‘Organ law gives people like me the chance to grow up’

Evan Goodbrand is 16, happy and healthy now - but had to undergo a liver transplant before his first birthday.

Now a young adult, Evan Goodbrand is healthy and happy; he enjoys his education and playing football with his friends.

But when he was just eight weeks old, Evan was diagnosed with liver condition biliary atresia and had to undergo a transplant before he’d celebrated his first birthday.

The now 16-year-old was delighted when a new law came into force this week meaning most Scots are now automatically organ and tissue donors, unless they opt out.

Evan, from Glasgow, hopes and believes lives will be saved as a result.

“The new law gives people like me the chance to grow up,” he said. “If people aren’t sure about their decision, they should speak to others.

Evan had a liver transplant before his first birthday.STV News

“Speak to somebody you know has had a transplant and see what it means to them, and speak to families where someone has had a transplant and see what it means to them.”

The opt-out law means if people aged 16 and over haven’t recorded a decision, they will be considered a possible donor once they die.

People still have a choice to opt out – and can record their decision on the NHS Organ Donor Register at any time.

Evan and his mum Karen are keen to stress the importance of people making their decision known to loved ones.

Karen said: “When he was born, Evan was really jaundiced. He didn’t eat properly and he didn’t put on any weight.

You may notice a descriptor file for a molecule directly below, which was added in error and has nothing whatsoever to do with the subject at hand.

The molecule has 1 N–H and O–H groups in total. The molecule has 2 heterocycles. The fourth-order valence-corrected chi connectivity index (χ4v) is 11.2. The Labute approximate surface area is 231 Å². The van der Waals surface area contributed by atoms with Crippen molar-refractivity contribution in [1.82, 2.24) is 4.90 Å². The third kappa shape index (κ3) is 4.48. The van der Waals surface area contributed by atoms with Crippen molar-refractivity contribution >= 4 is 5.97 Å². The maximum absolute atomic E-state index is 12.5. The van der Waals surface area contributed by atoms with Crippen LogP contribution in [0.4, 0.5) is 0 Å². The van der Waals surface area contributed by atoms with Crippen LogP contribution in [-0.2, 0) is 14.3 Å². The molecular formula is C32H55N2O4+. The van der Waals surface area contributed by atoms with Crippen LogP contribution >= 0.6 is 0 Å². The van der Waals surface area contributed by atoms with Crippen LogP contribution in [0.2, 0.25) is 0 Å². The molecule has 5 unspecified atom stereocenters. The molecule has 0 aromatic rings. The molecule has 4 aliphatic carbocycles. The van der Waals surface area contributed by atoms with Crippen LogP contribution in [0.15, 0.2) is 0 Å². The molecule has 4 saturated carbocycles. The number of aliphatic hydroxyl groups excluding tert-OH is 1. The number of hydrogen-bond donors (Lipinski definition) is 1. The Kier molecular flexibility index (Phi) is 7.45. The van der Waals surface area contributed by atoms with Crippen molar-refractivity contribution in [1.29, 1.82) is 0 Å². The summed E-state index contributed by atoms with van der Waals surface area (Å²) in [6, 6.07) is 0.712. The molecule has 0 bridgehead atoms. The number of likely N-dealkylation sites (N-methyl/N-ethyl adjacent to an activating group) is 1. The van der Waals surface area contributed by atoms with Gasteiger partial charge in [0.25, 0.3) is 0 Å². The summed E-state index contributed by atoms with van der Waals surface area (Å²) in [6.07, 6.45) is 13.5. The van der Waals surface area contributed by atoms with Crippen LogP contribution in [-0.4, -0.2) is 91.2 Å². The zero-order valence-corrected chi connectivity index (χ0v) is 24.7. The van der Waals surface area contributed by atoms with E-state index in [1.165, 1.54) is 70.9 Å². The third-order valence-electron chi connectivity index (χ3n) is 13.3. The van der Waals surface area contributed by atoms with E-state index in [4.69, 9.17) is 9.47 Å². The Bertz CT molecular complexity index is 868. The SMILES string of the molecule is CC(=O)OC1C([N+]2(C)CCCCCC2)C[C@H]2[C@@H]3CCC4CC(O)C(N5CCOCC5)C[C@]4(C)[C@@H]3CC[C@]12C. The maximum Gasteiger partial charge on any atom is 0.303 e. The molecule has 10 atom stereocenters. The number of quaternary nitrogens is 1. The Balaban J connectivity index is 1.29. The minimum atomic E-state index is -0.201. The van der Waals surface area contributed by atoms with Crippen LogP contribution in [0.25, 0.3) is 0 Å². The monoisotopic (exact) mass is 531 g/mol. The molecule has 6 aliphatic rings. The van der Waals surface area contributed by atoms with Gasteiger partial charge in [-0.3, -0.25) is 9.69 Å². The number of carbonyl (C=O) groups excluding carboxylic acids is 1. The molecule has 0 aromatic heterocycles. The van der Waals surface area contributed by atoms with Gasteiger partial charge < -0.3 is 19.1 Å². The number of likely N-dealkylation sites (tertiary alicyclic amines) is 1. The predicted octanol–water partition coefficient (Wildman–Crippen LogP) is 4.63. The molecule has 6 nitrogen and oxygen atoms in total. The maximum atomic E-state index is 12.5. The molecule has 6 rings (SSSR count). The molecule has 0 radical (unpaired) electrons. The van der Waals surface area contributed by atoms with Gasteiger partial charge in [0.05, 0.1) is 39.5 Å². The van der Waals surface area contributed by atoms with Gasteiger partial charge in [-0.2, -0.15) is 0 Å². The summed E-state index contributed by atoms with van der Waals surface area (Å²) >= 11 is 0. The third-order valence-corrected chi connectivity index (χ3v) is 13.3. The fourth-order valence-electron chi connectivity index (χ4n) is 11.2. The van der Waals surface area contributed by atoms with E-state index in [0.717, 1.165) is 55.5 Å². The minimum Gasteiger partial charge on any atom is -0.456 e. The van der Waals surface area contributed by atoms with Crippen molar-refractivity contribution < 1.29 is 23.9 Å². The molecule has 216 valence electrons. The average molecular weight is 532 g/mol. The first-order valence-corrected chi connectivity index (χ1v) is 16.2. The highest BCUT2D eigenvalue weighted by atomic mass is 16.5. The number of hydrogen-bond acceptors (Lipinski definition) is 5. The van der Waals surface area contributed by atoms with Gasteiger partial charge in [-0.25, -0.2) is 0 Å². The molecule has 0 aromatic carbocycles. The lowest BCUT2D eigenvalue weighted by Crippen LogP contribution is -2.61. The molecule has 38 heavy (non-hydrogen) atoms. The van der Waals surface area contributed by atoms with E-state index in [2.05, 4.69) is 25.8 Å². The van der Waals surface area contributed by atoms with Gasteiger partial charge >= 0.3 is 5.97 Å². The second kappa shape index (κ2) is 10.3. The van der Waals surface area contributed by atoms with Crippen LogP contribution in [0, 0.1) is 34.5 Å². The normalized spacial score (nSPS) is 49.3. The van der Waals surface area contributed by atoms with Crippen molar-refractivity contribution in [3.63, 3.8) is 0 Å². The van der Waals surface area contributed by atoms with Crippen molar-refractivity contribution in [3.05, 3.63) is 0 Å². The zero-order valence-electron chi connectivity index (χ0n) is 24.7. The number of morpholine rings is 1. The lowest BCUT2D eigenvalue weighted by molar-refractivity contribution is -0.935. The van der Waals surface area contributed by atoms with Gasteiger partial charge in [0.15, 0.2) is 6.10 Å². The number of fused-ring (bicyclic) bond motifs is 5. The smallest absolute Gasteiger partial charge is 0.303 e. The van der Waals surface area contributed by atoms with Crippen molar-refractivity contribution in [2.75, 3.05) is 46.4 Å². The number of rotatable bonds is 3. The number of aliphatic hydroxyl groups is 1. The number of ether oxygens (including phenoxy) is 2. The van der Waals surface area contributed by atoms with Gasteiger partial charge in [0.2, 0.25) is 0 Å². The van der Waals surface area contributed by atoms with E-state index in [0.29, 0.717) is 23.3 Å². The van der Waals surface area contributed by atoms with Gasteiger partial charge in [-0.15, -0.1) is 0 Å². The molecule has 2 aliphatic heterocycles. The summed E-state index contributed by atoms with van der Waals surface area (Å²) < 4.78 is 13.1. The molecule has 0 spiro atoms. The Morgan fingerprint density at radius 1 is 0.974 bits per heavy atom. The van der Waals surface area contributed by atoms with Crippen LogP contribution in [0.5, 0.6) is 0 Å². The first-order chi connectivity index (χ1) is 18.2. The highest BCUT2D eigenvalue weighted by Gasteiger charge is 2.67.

“When we got the call to say they’d found a donor in Leeds, it just didn’t feel real.

Evan Goodbrand and mum Karen.STV News

“After his transplant surgery, we weren’t sure if he would make it through, but after two weeks he turned a corner and got progressively better. 

“He’s never looked back since. If you look at Evan now, compared to a few months old, you wouldn’t believe he was the same boy.  

“He’s on a low dosage of medication and has to get check-ups every 12 weeks, but apart from that, he’s just like any other boy his age.

“His transplant was the most wonderful gift we could ever receive and we’re so grateful to the donor for giving Evan this second chance at life.”

Consultant cardiologist Jane Cannon hopes presumed consent will increase the number of transplants in Scotland.

“In Scotland there are an average of more than 500 people waiting for an organ transplant at any one time,” she said.

“Only one per cent of people die in circumstances where they might become an organ donor.

“So there are a lot of lives. There’s a lot at stake here.”

For more about the law change, and to record your donation decision, visit organdonationscotland.org or call 0300 303 2094.

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